This Lenten season started like any other for Catholics. We buried the Alleluia, celebrated somber Masses & began our fasting. With Churches all over simplifying decor, drawing nearer to Gethsemane. We are making our way through the desert when we hear the news that the pandemic sweeping across the globe is upon us.
Suddenly the congregation got smaller & the holy water fonts dried up. Then we dropped the handshake at the sign of peace & settled for a nod & a smile with our pastor after Mass. Then the hymnals & missals were put away. Then Mass itself was suspended.
In this time of Lent as we walk through the unknown, things are as solemn as they feel. In a modern world where social distancing is often a choice on normal days, where we’re suspicious & antisocial, ordering instead of interacting, too busy for our neighbors & unbearably lonesome. We get more than what we bargained for.
For me this social distancing stuff isn’t too unfamiliar. As a mom with young kids I’ve spent the past 5 years sheltering my babies from extreme weather, flu seasons & EEE. I spend most of my days in prayer; working in my home & caring for my family. Running to errands & appointments. Reading, writing, exercising & chores. An occasional play date for the kids or night out with my husband. Aside from my birthday dinner, I’m honestly not missing much. But, Church? Adoration? Now that broke my heart in two. I left the sanctuary that last Mass with my heart in pieces.
In the year of the Eucharist for the Archdioscese of Boston, we are separated from it. In these 40 days that we speak for the voiceless we’re reminded that our elders need advocacy too. We see the toilet paper & food flying off of the shelf is a symptom of a much deeper societal issue of the heart.
It is hard to see the tangible expressions that are so dear & beautiful to us stripped away. For our communal faith to be unable to come together. For Pope Francis to bless an empty St. Peter’s Square. For there to be suffering & fear all around us. What a dry desert to walk. Is it penance? Perhaps, but it’s not ours to declare or question. Just accept.
We know its for the best, that these extreme measures will protect the valuable lives of the most vulnerable among us. We know that our faith is all encompassing. That we have access to our Lord no matter what, through word, prayer, Spirit & this sacramental world. But there is a part of us that longs for that physical aspect that makes Catholicism so unique.
Because we believe Jesus Christ is a person. Truly present in the Blessed Sacrament- body, blood, soul & divinity.
There is a heartache that comes with this separation from the source & summit of our faith. God may permit this trial but does not delight in our separation. Know that as we long for our Savior he longs for us. He waits for us in the tabernacle loving us more than we could possibly imagine. God desires unity & communion with us so much that he came & died to be with us. Jesus wept. Don’t think for one moment that he doesn’t long for you.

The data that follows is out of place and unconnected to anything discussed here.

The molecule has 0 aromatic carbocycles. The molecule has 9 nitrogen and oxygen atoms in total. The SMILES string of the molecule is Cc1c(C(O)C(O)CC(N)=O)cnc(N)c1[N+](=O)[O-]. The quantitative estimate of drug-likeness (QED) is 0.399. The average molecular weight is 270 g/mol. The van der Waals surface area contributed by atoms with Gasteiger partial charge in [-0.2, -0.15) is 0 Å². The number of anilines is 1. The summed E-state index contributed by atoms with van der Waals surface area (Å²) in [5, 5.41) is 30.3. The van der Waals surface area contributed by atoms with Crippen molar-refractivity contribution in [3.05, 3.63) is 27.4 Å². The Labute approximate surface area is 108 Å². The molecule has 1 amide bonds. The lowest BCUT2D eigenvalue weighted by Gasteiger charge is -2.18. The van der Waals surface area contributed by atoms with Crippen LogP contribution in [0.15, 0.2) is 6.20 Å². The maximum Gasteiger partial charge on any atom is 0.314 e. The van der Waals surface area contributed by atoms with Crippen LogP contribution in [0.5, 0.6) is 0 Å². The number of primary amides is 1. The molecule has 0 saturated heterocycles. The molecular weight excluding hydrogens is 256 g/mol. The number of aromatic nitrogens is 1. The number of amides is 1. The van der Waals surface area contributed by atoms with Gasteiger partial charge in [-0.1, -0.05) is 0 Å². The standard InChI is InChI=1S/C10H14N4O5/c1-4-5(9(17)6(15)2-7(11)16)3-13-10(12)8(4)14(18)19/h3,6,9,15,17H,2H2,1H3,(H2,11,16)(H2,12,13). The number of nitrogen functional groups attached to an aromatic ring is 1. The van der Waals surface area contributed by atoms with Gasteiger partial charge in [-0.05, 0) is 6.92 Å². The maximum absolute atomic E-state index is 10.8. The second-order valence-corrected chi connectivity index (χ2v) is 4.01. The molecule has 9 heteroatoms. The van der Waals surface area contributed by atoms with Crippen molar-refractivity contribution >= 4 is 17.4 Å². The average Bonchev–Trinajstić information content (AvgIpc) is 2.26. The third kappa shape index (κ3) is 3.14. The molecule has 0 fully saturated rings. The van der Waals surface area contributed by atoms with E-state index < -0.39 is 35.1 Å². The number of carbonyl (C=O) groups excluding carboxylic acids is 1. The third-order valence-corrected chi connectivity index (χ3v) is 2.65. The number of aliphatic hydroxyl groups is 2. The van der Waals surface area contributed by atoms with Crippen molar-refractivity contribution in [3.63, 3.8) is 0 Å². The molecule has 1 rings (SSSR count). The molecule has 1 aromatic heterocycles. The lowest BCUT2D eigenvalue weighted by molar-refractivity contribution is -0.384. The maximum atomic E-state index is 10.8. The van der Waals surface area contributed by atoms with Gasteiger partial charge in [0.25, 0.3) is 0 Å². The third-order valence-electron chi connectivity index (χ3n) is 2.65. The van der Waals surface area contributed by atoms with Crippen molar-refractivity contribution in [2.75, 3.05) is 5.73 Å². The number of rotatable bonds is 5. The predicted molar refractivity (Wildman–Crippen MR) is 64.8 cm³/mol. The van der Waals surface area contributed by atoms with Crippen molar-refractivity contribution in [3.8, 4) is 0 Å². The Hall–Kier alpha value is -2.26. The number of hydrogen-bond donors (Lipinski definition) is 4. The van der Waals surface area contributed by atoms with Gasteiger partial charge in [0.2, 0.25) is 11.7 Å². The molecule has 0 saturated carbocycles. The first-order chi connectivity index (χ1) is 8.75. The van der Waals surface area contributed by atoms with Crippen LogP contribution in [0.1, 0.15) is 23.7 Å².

We’re sacrificing much more than anticipated this season but we are seeing generosity & coming together in other ways. This isolation itself is a joint effort as we all work together to lower the risk for everyone. We’re seeing heroic measures taken by health care professionals & first responders & everyone who serves the public. A greater appreciation for the freedom we have. Precious time together & words that may never have been said.
We are seeing ingenuity of faith through live streaming Mass, virtual prayer groups & drive through confessions. & moving gestures of solidarity like a monstrance in the window of a Church for adoration, parishioners’ photos on pews, people singing from their windowsills & unexpected charity.
Right now it feels like we’re losing the battle. We’re entrenched in confusion with so much out of our control. But, take heart my friend, Easter is coming! & even if we don’t get to celebrate in Church this year we are still an Easter people & Alleluia is our song!
No matter where we are on Easter morning we will celebrate the resurrection. We will still sing Alleluia. In our homes, on our phones, to our babies & out the open windows of our cars. We will still sing Alleluia because he is risen & so we will rise!
We will rejoice & sing in the blessed hope of the beauty to come once we finally reunite with our Beloved. With our teachers, our brothers & our sisters. The tears, the appreciation, the joy!- Oh, the splendid joy, to come!
Just imagine the celebrations in Heaven & on Earth. People on fire with renewed faith, people ready to lead, people ready to change their lives. An increase in reverence, adoration, devotion, procession & prayer.
An absolute torrent of grace flowing from the divine heart of Jesus through the hands of our Blessed Mother. A rapid succession of delayed baptisms, confirmations, first communions, weddings, reconciliations pouring the healing salve of love into our broken hearts.
Can we really despair knowing that this is what awaits us? I don’t say this to minimize anyone’s suffering or loss. But, we can’t out-give God! If we give all of our fear & disappointment & offer it to him, he will hand it back to us as truth beauty & goodness. He is with us now & waits for us on the other side of this Exodus.
This knowledge keeps keeps me positive. Keeps me faithful when shadows loom. The Holy Rosary reminds us that after the Sorrowful Mysteries come the Glorious ones. We serve an all loving, almighty God who brings beauty from ashes & resurrection from death. So as we wait for the ascent let us not replace this true Love of our hearts with any lesser comforts. Let us stay faithful, prayerful examples of a people confident in the Lord & invigorated with a living Hope. We are an Easter People & Alleluia Is Our Song!
Peace & Love, Cait